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You are here: Home / Library / RBINS Staff Publications / Molecular systematics of Dolichopodidae (Diptera) inferred from COI and 12S rDNA gene sequences based on European exemplars

M.V.a Bernasconi, M.b Pollet, and P.I.a Ward (2007)

Molecular systematics of Dolichopodidae (Diptera) inferred from COI and 12S rDNA gene sequences based on European exemplars

Invertebrate Systematics, 21(5):453-470.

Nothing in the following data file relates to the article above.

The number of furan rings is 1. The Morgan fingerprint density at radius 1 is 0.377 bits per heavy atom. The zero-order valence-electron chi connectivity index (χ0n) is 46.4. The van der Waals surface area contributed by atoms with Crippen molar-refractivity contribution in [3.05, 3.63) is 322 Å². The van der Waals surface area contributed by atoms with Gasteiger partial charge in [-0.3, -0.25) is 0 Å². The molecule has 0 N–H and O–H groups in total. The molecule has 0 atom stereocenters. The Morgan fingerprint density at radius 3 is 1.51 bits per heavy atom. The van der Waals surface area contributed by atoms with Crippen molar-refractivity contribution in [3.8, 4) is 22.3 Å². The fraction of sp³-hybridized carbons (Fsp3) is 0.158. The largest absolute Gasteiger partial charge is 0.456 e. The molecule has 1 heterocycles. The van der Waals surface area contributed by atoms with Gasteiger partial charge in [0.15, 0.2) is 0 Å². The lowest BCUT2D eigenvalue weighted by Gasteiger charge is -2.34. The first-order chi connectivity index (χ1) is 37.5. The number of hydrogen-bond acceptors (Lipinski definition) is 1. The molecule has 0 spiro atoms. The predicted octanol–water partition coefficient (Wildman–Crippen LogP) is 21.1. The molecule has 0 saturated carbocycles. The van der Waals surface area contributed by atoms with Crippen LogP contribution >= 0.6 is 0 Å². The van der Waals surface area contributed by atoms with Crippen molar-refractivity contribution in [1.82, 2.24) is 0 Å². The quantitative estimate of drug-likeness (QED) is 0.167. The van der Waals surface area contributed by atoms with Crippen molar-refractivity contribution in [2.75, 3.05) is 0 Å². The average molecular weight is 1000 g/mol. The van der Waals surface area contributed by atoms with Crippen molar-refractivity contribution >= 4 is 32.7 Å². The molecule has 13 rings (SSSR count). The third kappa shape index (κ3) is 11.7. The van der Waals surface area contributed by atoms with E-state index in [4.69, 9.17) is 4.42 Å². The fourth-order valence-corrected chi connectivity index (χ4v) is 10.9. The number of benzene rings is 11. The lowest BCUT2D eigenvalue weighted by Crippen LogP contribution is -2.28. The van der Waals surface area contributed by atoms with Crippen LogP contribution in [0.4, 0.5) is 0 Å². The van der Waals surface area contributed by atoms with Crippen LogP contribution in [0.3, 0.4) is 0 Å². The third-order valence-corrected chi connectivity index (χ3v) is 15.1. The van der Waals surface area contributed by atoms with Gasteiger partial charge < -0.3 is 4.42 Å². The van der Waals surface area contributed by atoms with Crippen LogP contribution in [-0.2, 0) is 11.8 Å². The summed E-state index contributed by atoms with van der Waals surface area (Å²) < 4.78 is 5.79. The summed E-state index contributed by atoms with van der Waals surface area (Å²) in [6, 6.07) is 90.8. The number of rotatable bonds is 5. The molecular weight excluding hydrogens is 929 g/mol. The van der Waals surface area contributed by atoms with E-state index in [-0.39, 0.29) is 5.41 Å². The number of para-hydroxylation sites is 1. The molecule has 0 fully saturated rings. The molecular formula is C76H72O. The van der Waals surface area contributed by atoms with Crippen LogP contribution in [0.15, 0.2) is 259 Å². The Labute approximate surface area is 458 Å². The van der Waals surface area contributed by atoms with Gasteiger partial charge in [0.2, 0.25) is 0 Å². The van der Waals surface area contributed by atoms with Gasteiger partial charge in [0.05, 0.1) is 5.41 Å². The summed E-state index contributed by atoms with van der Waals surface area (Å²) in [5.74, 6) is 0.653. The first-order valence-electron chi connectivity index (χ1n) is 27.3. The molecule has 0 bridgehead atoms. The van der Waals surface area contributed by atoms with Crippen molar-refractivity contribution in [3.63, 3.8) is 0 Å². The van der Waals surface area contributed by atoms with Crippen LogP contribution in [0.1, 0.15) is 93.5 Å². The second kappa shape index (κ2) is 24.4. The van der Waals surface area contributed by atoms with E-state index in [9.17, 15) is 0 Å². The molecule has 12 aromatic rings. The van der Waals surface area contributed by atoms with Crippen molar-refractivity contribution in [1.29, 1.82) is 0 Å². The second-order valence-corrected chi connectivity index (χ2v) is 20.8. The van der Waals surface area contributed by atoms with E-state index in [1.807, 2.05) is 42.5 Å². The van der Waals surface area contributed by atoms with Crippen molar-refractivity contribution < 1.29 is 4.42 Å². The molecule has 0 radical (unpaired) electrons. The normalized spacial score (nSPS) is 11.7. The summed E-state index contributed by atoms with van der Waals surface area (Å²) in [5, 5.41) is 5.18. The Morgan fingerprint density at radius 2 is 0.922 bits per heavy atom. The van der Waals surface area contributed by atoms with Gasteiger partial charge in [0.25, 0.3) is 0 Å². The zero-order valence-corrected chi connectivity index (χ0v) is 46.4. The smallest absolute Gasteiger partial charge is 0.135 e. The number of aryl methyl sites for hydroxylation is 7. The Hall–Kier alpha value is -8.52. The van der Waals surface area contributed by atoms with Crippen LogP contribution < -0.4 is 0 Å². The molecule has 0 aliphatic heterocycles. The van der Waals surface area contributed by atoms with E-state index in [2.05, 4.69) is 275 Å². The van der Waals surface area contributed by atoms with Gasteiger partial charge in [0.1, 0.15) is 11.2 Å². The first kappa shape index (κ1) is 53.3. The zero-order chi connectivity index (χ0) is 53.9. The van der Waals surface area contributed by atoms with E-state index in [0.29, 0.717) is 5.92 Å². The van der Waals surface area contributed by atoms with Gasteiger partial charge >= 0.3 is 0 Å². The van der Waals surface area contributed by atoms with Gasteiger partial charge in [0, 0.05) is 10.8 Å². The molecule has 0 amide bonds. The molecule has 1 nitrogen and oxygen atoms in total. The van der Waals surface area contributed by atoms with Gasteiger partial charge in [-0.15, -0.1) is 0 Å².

With ∼7000 species in ∼220 genera, the Dolichopodidae is one of the most speciose families of Diptera. Though the family as such is well defined, knowledge on the internal phylogenetic relationships is generally poor and although authors of successive monographs and catalogues indifferently listed most genera in specific subfamilies, their decisions were rarely based on sound phylogenetic analyses and never on molecular data. In a first attempt to unravel the phylogeny of Dolichopodidae, a combined COI + 12S rDNA dataset (1199 characters) of 119 samples of 101 European species was used in Bayesian (BAY), neighbour joining (NJ) and weighted/unweighted maximum parsimony analyses (MP). At the subfamily level, our study supports the monophyly of Dolichopodinae, Sympycninae, and Hydrophorinae (including Machaerium Haliday, 1832). Ten (Campsicnemus Haliday, 1851, Chrysotus Meigen, 1824, Dolichopus Latreille, 1796, Gymnopternus Loew, 1857, Medetera Fischer von Waldheim, 1819, Poecilobothrus Mik, 1878, Rhaphium Meigen, 1803, Teuchophorus Loew, 1857, Sciapus Zeller, 1842, Syntormon Loew, 1857) of the 14 multispecies genera formed monophyletic assemblages in all analyses and relationships among Argyra Macquart, 1834 species were supported in most analyses. At the subgeneric level, seven of the nine stable species-groups in Dolichopus as established during previous research were supported in most analyses. The validity of the recent transfer of Hercostomus chrysozygos Wiedemann, 1817 to Poecilobothrus was clearly supported in all analyses. Within Argyra and Rhaphium, interspecific relationships reflected previously used subgeneric classifications (Lasiargyra Mik, 1878, Leucostola Loew, 1857 and Argyra s.s. in Argyra; Porphyrops Meigen, 1824, Rhaphium s.s. and Xiphandrium Loew, 1857 in Rhaphium). Further, subclades within Medetera corresponded to species-groups defined by other authors featuring a different morphology and ecology. Anepsiomyia flaviventris (Meigen, 1824) most probably does not belong to Sympycninae but its current position within Peloropeodinae could not be confirmed. © CSIRO 2007.

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